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WebSTAT Newsletter Issue #2 -- August
~~ WebSTAT Newsletter - (August 21st, 2003) ~~~


*Introductory Comments - "What's Cooking?"

*Featured Article: "WebSTAT's Referring Pages Report"

*Sponsor: Power Tools for Your Web Site!


*Introductory Comments - "What's Cooking?"

WebSTAT frequently gets requests for new features and reports. We are always listening, so keep them coming! Many features that you have requested over the past few months are being incorporated into a new series of upgrades that we will begin implementing over the next few weeks. Among the new features is a new site design that is cleaner and easier to navigate. This will include a new help system to make it easier to understand the terminology we use in the reports.

Among the other new features will be the ability to select arbitrary date ranges instead of being forced to only look at specific days or months. We have also adopted a new graphics engine to generate interactive charts and graphs in higher resolution than our previous system. Keep watching for these new features. We hope to have them in place before next month's newsletter.

REQUEST: WebSTAT's country report is missing flags for a few countries. We would like to make our flag collection complete. If you wish to contribute a flag please let us know. Flags should be 18 x 12 pixels and in GIF format.



We frequently get questions about our "Referring Pages" report, asking why a particular referral did not get picked up by WebSTAT, or why certain types of pages seem to get more referrals than others, or what we mean by terms like "Direct Link/Bookmarked" which is often listed as the top referrer. We have decided to dedicate this month's newsletter to answering these common questions.

Some browsers do not send a referral string as a optional feature. Many browsers have options to turn off referral string generation as a security precaution. Referral data can be lost when links open pages into a new browser window. Referral data can also be clobbered if security settings are set too high, if a visitor is using a proxy server or other filtering agents including certain firewalls, or if the page being accessed is a secure page (i.e. accessed with "https" instead of "http"). Some browsers will simply not send an external referral string as a security precaution.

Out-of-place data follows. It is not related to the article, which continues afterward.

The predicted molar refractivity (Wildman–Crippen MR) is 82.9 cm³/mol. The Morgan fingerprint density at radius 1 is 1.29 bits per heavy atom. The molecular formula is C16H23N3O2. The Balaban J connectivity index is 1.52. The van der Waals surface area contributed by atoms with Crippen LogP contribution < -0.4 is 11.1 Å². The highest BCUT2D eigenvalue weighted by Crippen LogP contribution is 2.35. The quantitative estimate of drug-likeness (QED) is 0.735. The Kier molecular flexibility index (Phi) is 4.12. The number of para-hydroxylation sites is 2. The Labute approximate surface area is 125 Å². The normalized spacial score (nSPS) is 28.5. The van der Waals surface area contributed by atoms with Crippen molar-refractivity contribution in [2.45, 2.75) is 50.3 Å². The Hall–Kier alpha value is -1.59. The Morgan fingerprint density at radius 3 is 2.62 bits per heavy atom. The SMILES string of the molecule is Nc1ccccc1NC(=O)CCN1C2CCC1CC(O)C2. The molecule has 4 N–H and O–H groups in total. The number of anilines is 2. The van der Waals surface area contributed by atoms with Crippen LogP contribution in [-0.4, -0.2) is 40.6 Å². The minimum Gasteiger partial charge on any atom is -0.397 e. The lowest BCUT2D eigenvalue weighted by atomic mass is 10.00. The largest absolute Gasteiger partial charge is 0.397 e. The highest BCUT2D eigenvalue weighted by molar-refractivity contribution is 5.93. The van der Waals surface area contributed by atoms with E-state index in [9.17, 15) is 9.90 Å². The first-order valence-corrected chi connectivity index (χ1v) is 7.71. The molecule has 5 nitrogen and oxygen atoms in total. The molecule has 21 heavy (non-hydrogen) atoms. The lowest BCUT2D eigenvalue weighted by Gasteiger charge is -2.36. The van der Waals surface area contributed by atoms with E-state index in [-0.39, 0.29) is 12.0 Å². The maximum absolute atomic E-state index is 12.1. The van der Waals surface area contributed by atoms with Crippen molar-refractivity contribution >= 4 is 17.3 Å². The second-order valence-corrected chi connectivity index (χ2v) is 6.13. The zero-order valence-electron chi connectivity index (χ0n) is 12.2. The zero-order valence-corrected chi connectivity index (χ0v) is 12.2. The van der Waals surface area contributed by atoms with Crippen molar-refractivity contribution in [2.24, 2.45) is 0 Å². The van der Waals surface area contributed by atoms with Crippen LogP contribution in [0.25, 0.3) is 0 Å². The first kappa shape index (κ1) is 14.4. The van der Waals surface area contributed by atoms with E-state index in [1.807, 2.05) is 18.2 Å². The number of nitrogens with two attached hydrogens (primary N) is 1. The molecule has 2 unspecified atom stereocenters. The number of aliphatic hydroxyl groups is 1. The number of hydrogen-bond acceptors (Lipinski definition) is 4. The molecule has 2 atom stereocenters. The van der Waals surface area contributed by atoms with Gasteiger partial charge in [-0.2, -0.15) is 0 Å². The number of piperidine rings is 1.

Most browsers will not send a referrer when a bookmark is selected, the url is typed into the browser's address bar, some other program launches the url (such as email or news), if the user has your page set as their browser's home page, if they visit your site from some local file based link (e.g. viewing a disk based html file), or from page links dragged to the address bar on browsers that support it.

Some browsers will generate false referrers or skewed referrer stats when they use on an isp with a proxy cache. This could mean that referrers from that isp are being under counted. This can also happen if they are on a isp that has a proxy cacher and that proxy cacher is set to re-request pages with unique referrers. The rest of the pages that have identical referrers to the previous cached document will come out of the isp cache. They could view 50 pages and you only show 10 in your logs with unique referrers. Some browsers will repeatedly send the initial external referrer to every page it visits on a site. Some will send a referrer with "If modified since" requests or even simple "head" checks. If the page is reloaded, the referrer may be that very page or the original referrer to that page.

Javascript navigation and dynamic sites can also play havoc with referrers. Most javascript navigation systems leave no referrer unless it is specifically checked from within the script. Many sites are mixes of dynamic and static content. Most dynamic documents are not cacheable (e.g. cgi, asp, php based urls). Thus, they can skew referral data in favor of the dynamic pages and at the expense of static ones.

In the circumstances where there is no referrer, WebSTAT records the referrer as "Direct Link/Bookmarked". WebSTAT makes the assumption that if the page was not referred from another page, then it must have been typed in or visited from a bookmark or a browser start page. While this may be mostly true, it is not always an accurate assumption. As we noted above, there can be other reasons why a referral does not get recorded other than being a direct link or a bookmark. Perhaps a more accurate description of this category should be "Direct Link/Bookmarked/Undetermined". We may add "Undetermined" to the description in the future to help dispel confusion.


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